CDC study suggests coronavirus can travel 13 feet in air and live on shoes

The coronavirus pandemic has resulted in public health and government officials in the U.S. recommending social distancing practices of at least six feet. A new study, however, suggests the SARS-CoV-2 virus was "detected in [the] air [13 feet] from patients."

The research, published by the Centers for Disease Control and Prevention, says the "maximum transmission distance of SARS-CoV-2 aerosol" could be four meters or 13 feet.

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The virus was also found present on the floor of the ICU unit in a hospital in Wuhan, China and on the soles of healthcare professionals, according to the study, which was conducted from Feb. 19 to March 2, 2020.

"In addition, as medical staff walk around the ward, the virus can be tracked all over the floor, as indicated by the 100 [percent] rate of positivity from the floor in the pharmacy, where there were no patients," researchers wrote in the study. "Furthermore, half of the samples from the soles of the ICU medical staff shoes tested positive. Therefore, the soles of medical staff shoes might function as carriers. The 3 weak positive results from the floor of dressing room 4 might also arise from these carriers. We highly recommend that persons disinfect shoe soles before walking out of wards containing COVID-19 patients."

Shoes are disinfected with a blue spray bottle during the the COVID-19 outbreak in a file image taken on April 1, 2020 in Madrid, Spain. (Photo by DeFodi Images via Getty Images)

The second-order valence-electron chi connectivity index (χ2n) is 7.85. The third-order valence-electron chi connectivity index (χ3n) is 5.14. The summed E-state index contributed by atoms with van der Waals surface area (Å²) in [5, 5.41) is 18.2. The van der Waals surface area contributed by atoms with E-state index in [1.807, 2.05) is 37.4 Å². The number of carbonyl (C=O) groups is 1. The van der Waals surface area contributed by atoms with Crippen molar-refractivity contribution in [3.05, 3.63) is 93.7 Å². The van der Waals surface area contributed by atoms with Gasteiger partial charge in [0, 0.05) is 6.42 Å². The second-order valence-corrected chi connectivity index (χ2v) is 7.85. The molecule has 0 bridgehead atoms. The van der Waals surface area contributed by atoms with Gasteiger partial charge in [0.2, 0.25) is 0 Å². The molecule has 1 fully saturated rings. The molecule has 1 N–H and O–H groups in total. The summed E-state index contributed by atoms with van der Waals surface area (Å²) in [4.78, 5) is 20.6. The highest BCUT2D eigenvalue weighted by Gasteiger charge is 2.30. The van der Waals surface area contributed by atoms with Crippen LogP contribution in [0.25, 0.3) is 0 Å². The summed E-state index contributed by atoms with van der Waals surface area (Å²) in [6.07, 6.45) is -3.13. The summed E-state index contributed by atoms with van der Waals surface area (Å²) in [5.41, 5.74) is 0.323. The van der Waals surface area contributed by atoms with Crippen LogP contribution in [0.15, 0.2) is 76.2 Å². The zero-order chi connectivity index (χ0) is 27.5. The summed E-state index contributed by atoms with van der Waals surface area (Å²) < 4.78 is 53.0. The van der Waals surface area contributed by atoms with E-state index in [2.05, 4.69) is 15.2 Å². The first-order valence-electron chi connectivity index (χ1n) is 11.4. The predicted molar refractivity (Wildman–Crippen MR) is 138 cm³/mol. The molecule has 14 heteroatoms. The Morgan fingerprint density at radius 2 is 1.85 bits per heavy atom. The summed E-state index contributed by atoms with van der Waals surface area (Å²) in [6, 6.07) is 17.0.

Researchers also discovered the "[v]irus was widely distributed on floors, computer mice, trash cans and sickbed handrails."

FOX News has reached out to the CDC with a request for comment.

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Separate research that was published in March warned that droplets of the novel coronavirus could travel as far as 27 feet.

That study, conducted by researchers at MIT, raised eyebrows in the medical community, including Dr. Anthony Fauci, the director of the National Institute of Allergy and Infectious Diseases, who urged caution on its findings.

“This could really be terribly misleading,” Fauci said at a March 31 White House press briefing, adding that it would apply only to people with extremely strong sneezes.

As of Monday morning, more than 1.86 million coronavirus cases have been diagnosed worldwide, including more than 557,000 in the U.S., the most impacted country on the planet.

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